14. The circumstances tinder which the owner of a legal right will be precluded by his acquiescence, from asserting it, were considered by Fry, J., in Willmott v. Barber  15 Ch. D. 96; the learned Judge observed : It has been said that the acquiescence which will deprive a man of his legal rights must amount to fraud, and, in my opinion, that is an abbreviated statement of a very true proposition. A man is not to be deprived of his legal rights unless he has acted in such a way as would make it fraudulent for him to sot up those rights. What, then, are the elements or requisites necessary to constitute fraud of that description? In the first place, the plaintiff must have made a mistake as to his legal rights. Secondly, the plaintiff must have expended some money or must have done some act (not necessarily upon the defendant's land) on the faith of the mistaken belief. Thirdly, the defendant, the possessor of the legal right, must know of the existence of his own right which is inconsistent with the right claimed by the plaintiff. If he does not know of it, he is in the same position as the plaintiff, and the doctrine of acquiescence is founded upon conduct with a knowledge of your legal rights. Fourthly, the defendant, the possessor of the legal right, must know of 1,110 plaintiff's mistaken belief of his rights. If ho does not, there is nothing which calls upon him to assert his own rights. Lastly, the defendant the possessor of the legal right, must have encouraged the plaintiff in his expenditure of money or in the other acts which he has done, either directly, or by abstaining from asserting his legal right. Where all these elements exist, there is fraud of such a nature as will entitle the Court to restrain the possessor of the legal right from exercising it, but, in my judgment, nothing short of this will do.
15. As stated above, the defendants in the present case were under no mistake about their rights, they were perfectly aware that the land belonged to the plaintiff, and they wrote a letter to the plaintiff asking for permission to construct an over-bridge the principal ground upon which the doctrine of acquiescence is applied, namely, that the party must have made a mistake as to his right, therefore, does not apply to the present case.
16. It is contended, however, on behalf of the appellants that, after having written that letter, the defendants expected that the plaintiff would agree to the construction, and that having regard to the fact that no steps were taken to prevent the construction of the overbridge by the local agents, and the further fact that one of them, when invited to the house of the defendants, passed over the bridge, and did not object to it are relied upon as acquiescence on the part of the plaintiff. Our attention has been drawn to the provisions of Section 56(j) of the Specific Belief Act which lays down that an injunction cannot be granted when the eon-duct of the applicant or his agents has been such as to disentitle him to the assistance of the Court. It is further contended that the acquiescence of the agent is sufficient to bind the plaintiff.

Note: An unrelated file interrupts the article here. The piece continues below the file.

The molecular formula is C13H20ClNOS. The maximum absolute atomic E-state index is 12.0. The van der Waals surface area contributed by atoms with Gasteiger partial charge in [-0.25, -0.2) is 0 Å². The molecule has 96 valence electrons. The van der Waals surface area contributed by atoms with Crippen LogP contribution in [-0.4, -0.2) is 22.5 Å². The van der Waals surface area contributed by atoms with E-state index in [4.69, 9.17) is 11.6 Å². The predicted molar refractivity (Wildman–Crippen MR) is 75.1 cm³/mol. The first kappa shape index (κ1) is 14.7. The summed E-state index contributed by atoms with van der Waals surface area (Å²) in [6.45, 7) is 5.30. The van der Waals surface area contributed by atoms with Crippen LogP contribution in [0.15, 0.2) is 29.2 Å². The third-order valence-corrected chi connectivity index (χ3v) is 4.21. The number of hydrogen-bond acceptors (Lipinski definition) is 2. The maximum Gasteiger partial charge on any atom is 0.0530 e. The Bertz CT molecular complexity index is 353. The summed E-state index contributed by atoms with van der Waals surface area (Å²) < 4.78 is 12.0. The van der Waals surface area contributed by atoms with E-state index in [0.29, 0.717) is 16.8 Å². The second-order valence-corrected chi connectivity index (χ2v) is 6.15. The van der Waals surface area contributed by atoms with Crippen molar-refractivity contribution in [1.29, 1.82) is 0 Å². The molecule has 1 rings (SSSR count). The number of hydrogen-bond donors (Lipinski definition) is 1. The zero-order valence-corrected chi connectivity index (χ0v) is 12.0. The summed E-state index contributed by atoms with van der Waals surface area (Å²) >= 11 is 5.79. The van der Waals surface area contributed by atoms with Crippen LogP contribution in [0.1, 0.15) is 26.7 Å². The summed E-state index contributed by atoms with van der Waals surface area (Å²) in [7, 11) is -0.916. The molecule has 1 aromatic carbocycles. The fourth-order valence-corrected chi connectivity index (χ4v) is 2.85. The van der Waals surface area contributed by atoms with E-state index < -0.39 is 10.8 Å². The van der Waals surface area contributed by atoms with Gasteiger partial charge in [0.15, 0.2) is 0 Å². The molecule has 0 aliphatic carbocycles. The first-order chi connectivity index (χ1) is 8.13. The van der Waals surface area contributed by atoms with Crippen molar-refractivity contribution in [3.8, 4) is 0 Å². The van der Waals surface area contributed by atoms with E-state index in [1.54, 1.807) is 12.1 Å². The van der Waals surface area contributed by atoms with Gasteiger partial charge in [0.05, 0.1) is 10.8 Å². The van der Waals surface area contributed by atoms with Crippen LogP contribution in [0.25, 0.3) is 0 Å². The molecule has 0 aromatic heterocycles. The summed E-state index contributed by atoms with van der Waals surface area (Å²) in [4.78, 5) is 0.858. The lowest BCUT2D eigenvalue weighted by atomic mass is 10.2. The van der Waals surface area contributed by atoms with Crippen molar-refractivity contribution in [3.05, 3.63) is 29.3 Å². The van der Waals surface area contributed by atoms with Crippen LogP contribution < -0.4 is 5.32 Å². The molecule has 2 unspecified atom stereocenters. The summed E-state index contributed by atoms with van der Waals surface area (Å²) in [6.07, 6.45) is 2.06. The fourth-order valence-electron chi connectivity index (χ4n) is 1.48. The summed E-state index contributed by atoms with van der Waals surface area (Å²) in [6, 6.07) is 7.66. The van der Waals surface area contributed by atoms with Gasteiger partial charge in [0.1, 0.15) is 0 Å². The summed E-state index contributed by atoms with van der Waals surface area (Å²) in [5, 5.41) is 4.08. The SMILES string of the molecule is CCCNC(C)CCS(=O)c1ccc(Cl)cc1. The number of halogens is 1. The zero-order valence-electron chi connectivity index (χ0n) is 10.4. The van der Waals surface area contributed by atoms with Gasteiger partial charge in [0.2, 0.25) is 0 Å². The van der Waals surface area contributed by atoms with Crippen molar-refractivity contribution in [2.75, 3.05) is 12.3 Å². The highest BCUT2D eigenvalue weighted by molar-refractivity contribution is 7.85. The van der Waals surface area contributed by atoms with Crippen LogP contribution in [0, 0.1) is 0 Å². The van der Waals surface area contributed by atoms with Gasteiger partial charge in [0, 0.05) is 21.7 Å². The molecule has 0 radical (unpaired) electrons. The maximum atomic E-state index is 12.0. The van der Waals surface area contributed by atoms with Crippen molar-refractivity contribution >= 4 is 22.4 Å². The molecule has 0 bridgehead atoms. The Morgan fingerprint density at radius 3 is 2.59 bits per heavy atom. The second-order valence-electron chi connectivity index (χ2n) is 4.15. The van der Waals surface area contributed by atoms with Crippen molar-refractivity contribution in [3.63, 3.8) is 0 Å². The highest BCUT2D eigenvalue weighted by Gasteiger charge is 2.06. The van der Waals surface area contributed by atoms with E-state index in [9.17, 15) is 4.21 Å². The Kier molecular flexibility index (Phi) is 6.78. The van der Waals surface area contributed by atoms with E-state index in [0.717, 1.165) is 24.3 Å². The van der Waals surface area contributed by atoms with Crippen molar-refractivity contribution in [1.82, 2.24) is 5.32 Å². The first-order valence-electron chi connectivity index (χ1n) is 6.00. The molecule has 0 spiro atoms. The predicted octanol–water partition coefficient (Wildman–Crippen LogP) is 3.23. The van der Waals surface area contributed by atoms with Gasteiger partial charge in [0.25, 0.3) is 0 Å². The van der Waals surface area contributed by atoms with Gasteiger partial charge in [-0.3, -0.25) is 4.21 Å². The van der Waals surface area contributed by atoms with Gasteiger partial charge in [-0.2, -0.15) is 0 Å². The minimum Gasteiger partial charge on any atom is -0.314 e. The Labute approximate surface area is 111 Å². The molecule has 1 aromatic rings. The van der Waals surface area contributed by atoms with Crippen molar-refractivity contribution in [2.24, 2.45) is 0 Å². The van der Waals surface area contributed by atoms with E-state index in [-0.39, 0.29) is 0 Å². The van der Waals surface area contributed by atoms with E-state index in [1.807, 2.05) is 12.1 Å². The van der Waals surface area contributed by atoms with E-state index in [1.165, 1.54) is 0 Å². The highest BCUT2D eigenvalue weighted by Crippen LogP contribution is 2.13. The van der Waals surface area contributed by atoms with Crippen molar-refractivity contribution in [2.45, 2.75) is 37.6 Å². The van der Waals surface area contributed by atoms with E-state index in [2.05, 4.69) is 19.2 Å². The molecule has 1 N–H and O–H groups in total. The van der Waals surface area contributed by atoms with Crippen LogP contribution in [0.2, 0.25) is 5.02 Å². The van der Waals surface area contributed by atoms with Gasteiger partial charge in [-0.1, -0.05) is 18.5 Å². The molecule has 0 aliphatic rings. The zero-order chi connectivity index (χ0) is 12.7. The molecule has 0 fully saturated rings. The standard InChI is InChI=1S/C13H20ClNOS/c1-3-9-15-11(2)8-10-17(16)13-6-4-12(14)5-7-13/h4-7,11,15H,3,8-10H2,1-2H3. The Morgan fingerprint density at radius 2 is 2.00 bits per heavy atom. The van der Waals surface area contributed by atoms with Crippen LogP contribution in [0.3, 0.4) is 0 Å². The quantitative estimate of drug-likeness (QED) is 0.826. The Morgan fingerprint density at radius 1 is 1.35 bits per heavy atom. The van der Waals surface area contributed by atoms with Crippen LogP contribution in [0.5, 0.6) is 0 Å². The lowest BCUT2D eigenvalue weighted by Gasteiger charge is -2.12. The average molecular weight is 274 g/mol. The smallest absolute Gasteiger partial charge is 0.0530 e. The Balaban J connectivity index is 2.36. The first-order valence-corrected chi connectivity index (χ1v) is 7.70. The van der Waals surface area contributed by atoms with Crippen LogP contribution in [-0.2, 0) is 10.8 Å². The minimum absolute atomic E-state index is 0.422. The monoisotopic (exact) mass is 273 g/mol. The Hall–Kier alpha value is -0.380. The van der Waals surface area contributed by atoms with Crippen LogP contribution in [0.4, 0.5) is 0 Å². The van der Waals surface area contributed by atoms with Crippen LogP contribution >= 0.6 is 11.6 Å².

17. There may be cases where the acquiescence of the agent is binding on the principal. In the present case, however, the letter was admittedly written to the Raja himself and not to his local agents. The defendants constructed the overbridge without waiting for the plaintiff's permission, and, if they constructed it in the expectation that permission would be granted, they must be taken to have done so at their own risk.
18. Under these circumstances, I do not see how the mere fact that the plaintiff's local agents did not raise an objection to the construction of the overbridge could be held to be acquiescence on the part of the plaintiff. The permission, as stated above, was asked for not from them but from their master, the plaintiff himself : and there is nothing to show that the plaintiff was aware of the construction of the over-bridge or that his local agents had any authority to sanction the construction of the overbridge. As to the fact of one of the agents having passed over the over-bridge when invited to the defendant's house, that must have been after its construction as he could not have passed over it unless the construction was completed or nearly so. There was some criminal proceeding in connection with the overbridge and it does not appear that there was much delay in instituting it and shortly after this suit wad instituted.
19. The list contention was that the over-bridge having been completed, the plaintiff could only ask for damages and not an injunction. But the principle applicable to such cases has already been pointed out above. If the land belongs to the plaintiff and the defendants, with full knowledge that they have got no right to the land, erect a structure on it, there is no reason why the plaintiff should suffer the structure made upon his land to stand and submit to be compensated with damages.
20. On the whole, I think that the decision of the lower appellate Court is correct and this appeal must be dismissed with costs,
21. I agree.